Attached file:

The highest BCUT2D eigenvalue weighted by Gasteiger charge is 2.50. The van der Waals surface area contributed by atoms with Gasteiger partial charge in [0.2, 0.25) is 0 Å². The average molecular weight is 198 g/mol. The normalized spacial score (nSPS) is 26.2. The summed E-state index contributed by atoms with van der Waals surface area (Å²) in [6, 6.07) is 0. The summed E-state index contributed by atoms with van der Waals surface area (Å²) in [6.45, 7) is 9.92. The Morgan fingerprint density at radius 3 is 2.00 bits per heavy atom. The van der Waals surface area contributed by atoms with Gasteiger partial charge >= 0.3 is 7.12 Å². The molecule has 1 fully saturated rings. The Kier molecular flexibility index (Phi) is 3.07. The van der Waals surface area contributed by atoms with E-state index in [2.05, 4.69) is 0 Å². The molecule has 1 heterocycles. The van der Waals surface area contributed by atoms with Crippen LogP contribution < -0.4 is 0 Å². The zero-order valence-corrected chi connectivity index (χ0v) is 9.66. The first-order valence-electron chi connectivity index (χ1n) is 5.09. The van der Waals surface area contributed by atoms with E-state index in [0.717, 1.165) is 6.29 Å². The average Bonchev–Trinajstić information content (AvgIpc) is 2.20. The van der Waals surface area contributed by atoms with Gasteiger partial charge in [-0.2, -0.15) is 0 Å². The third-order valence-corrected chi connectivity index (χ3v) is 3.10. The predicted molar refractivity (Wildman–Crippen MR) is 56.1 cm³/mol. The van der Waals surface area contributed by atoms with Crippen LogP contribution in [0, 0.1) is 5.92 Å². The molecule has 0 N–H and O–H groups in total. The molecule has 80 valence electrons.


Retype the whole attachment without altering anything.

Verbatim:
The highest BCUT2D eigenvalue weighted by Gasteiger charge is 2.50. The van der Waals surface area contributed by atoms with Gasteiger partial charge in [0.2, 0.25) is 0 Å². The average molecular weight is 198 g/mol. The normalized spacial score (nSPS) is 26.2. The summed E-state index contributed by atoms with van der Waals surface area (Å²) in [6, 6.07) is 0. The summed E-state index contributed by atoms with van der Waals surface area (Å²) in [6.45, 7) is 9.92. The Morgan fingerprint density at radius 3 is 2.00 bits per heavy atom. The van der Waals surface area contributed by atoms with Gasteiger partial charge >= 0.3 is 7.12 Å². The molecule has 1 fully saturated rings. The Kier molecular flexibility index (Phi) is 3.07. The van der Waals surface area contributed by atoms with E-state index in [2.05, 4.69) is 0 Å². The molecule has 1 heterocycles. The van der Waals surface area contributed by atoms with Crippen LogP contribution < -0.4 is 0 Å². The zero-order valence-corrected chi connectivity index (χ0v) is 9.66. The first-order valence-electron chi connectivity index (χ1n) is 5.09. The van der Waals surface area contributed by atoms with E-state index in [0.717, 1.165) is 6.29 Å². The average Bonchev–Trinajstić information content (AvgIpc) is 2.20. The van der Waals surface area contributed by atoms with Gasteiger partial charge in [-0.2, -0.15) is 0 Å². The third-order valence-corrected chi connectivity index (χ3v) is 3.10. The predicted molar refractivity (Wildman–Crippen MR) is 56.1 cm³/mol. The van der Waals surface area contributed by atoms with Crippen LogP contribution in [0, 0.1) is 5.92 Å². The molecule has 0 N–H and O–H groups in total. The molecule has 80 valence electrons.